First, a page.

Flickr Followup

Happy young womenI need to start out this post with a single word: thanks.

If it?s true that a picture is worth a thousand words, then thank goodness for those 3,100 pictures, because words are failing me right now.

The response to the Library?s pilot project with Flickr has been nothing short of astounding. You always hope for a positive reaction to something like this, but it has been utterly off the charts?from the Flickr community, from the blogosphere, from the news media?it is nothing short of amazing.

Let?s start out with a few statistics, as of last night (thanks, Justin!):

? 392,000 views on the photostream
? 650,000 views of photos
? Adding in set and collection page views, there were about 1.1 million total views on our account
? All 3,100+ photos have been viewed
? 420 of the photos have comments
? 1,200 of the photos have been favorited

And just look at all of those tags!

I?ve been writing this blog (although not nearly often enough) for about nine months, and this topic lit it up like fireworks. I was handed a sampling of what you all have been posting about this on your own blogs, and after only about 24 hours, the stack must have been close to two inches thick. Even Wil Wheaton wrote about it! (Yes, the Trekker inside me is giddy.)

The Flickr blog had more yesterday?and I almost unintentionally stole their headline:

We had a call today with the Library of Congress team to catch up on what had happened overnight with The Commons pilot project. There was a lot of laughter as we shared stories about watching all the activity overnight, and frankly, none of us could quite fathom how fantastic the response to the pilot has been.

They also update the number of comments at more than 500.

A common question we get is, ?When will you upload even more photos?? Or, ?What will you do with all of this information?? For right now, we are marveling at the response; a lot of very eager curators are watching with rapt attention and enthusiasm. I?m not sure what the next step will be and when it will happen, but I can tell you that the reaction to this two-day-old project has already vastly exceeded our expectations. To paraphrase Bogey: I think this is the start of a beautiful friendship, with a wonderful community of image enthusiasts.

Don?t forget folks, while we have put 3,100 images on Flickr so far, there are about 1 million others online where those came from, not to mention millions more in the physical world.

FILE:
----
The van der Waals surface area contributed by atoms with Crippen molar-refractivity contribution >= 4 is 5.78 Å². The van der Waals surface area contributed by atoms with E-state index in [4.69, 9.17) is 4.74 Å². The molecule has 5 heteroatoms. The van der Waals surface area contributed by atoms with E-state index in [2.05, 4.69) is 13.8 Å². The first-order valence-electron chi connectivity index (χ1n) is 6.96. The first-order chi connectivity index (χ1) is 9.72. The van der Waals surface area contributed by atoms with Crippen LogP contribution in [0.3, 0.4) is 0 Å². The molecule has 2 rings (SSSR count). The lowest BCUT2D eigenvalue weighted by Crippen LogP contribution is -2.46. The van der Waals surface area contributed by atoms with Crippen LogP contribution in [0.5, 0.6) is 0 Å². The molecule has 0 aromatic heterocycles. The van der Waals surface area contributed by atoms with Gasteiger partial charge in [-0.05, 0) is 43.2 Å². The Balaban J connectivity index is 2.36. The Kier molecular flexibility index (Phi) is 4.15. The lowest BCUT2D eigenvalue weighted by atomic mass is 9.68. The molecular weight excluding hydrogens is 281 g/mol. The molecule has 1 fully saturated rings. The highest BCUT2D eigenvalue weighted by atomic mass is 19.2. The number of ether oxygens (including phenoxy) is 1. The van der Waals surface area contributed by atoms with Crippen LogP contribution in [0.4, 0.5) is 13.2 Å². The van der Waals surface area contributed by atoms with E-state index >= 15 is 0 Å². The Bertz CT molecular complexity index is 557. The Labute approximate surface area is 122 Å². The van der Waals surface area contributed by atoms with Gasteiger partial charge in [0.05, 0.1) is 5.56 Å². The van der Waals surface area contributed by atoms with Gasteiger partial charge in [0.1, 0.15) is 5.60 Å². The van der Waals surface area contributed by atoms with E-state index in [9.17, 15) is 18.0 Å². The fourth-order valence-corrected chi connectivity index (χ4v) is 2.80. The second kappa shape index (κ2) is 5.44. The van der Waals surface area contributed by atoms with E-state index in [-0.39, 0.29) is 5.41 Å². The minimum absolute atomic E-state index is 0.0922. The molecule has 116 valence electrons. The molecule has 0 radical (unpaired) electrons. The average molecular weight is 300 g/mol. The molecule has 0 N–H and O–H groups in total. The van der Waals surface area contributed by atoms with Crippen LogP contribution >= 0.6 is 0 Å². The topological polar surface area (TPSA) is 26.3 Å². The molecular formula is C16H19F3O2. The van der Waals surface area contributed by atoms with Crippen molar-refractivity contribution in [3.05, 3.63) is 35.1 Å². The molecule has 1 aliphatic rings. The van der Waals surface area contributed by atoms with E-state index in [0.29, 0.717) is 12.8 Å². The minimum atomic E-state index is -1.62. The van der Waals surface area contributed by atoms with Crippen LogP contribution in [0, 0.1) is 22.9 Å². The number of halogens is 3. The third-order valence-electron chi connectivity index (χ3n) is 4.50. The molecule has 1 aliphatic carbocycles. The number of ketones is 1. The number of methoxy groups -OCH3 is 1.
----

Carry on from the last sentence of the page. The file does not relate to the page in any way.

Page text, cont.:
(Bain Collection photo apropos of the general mood here)

34 Comments

  1. HOLLi
    January 18, 2008 at 12:40 pm

    Just happen upon the LOC flickr page and all I can say is WOW! Awesome job of getting it all together. I could spend days looking through them all!!

  2. Patrick Peccatte
    January 18, 2008 at 1:34 pm

    I have just discovered your pilot project which is similar to our one called PhotosNormandie, described on our profile page (in French with English summary below):
    http://www.flickr.com/people/photosnormandie/
    Our project is alive since about one year and we are using IPTC/IIM metadata embedded in photos.
    I am interested to know more about your technique both to populate initial descriptions on Flickr and to collect users comments to improve the descriptions.

    Congratulation and good luck for your pilot project.
    With best regards

    Patrick Peccatte

  3. Beth Wellington
    January 18, 2008 at 2:08 pm

    http://bethwellington.blogspot.com/2008/01/library-of-congress-on-flicker-but-cipa.html

    Matt, what do you intend to do about the CIPA problems?

  4. Chuck B.
    January 19, 2008 at 4:49 am

    Actually I am disappointed that the Library of Congress spent our taxpayer dollars to display our nation’s photos on a publically traded company (Yahoo) that uses Flickr as a tool for marketing its greater services.

    Did you read Flickr Community Guidelines

    Pages on other web sites that display images hosted on flickr.com must provide a link from each photo back to its photo page on Flickr.

    In essence, the Library of Congress is supporting the marketing of Yahoo Inc.

    Has Yahoo promised not to run advertisements in this section. Now or in the future?

    You should allow all publications to access to your database for download.

    When you have a chance review:

    http://rdf.dmoz.org/

  5. Mary J. Johnson
    January 19, 2008 at 1:59 pm

    I write a blog for educators called The Primary Source Librarian. Just thought you might like to know that I wrote a post about your fabulous LOC/Flickr project: http://www.maryjjohnson.com/primarysourcelibrarian. I’m delighted that so many people have already discovered your fine work.

    Congratulations and much luck to you! Thanks also for introducing Web 2.0 concepts to your public.

    -Mary J. Johnson-

  6. Maureen
    January 19, 2008 at 3:34 pm